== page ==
Walgreens tabled a request for permission to build a new 25-foot-tall electronic messaging sign at its South Water Street location in Kent Monday after three Board of Zoning Appeals members expressed concerns about the addition.
Joel Frezel, of JF Signs, said Walgreens already has a monument sign that displays electronic messages on site, but the management believed a new sign was necessary because the current one is blocked from the view of drivers on Haymaker Parkway by the Key Bank Building. Walgreens was requesting a 173.57-sqaure-foot pole sign at the corner of Haymaker Parkway and Water Street.
"We feel it's important that there's an additional sign to identify the building," Frezel said.
He said the current location of the electronic messaging sign was "a very poor choice," which he said caused a practical difficulty for the business.
Board member Elizabeth Howard said she was leaning against approving the request for the sign, which she said could complicate an already confusing intersection.
"A sign with ... moving messages would be a distraction to motorists," she said. "I think it would be too dangerous."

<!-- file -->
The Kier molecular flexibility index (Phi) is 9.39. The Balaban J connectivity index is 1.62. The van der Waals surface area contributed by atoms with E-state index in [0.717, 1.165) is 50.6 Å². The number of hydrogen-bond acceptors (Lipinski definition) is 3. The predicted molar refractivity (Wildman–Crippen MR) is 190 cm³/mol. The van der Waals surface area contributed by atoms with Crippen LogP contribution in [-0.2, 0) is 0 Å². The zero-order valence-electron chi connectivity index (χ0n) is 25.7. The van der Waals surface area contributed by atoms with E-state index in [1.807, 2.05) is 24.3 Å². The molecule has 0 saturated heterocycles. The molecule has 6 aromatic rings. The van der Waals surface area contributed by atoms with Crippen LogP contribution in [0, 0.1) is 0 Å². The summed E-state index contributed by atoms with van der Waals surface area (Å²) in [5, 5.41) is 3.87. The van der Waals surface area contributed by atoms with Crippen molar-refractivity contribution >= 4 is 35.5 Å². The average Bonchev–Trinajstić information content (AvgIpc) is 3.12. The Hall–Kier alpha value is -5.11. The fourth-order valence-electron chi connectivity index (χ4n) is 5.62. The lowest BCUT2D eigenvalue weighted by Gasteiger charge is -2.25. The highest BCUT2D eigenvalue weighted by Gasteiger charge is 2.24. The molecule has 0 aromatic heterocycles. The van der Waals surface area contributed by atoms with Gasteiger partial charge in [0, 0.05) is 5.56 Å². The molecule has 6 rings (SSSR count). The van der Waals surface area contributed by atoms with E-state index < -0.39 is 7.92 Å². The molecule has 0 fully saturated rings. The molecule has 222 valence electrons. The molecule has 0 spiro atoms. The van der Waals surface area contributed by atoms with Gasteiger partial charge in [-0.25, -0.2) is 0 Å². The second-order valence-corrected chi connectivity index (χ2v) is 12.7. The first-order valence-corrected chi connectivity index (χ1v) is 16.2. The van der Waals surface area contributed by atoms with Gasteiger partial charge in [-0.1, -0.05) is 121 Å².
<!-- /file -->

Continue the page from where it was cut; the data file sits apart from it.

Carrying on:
Frezel countered that Walgreens' messaging signs do not move or flash, but replace one message with another at a time interval approved by the city.
Board member Dave Mail said did not buy the claim that the sign would not have an impact on the intersection.
"It would be a detriment to traffic flow at the intersection," he said.
Mail also questioned whether the pharmacy chain even needed a new sign.
"I drove down (S.R.) 59 coming here tonight ... and the sign you have on the front of your building shows up very well," he said.
Frezel said Walgreens would consider removing the original messaging sign if the board approved the new one.
Upon hearing the board discuss a compromise of granting a new sign, but one without electronic messaging capabilities, Frezel asked the board to table the request until its May meeting.
The board approved the request because only three members were present, and the board allows petitioners to come back before the full board if members are absent.
Frezel said he would return with additional research on the impact of an electronic sign at the intersection.
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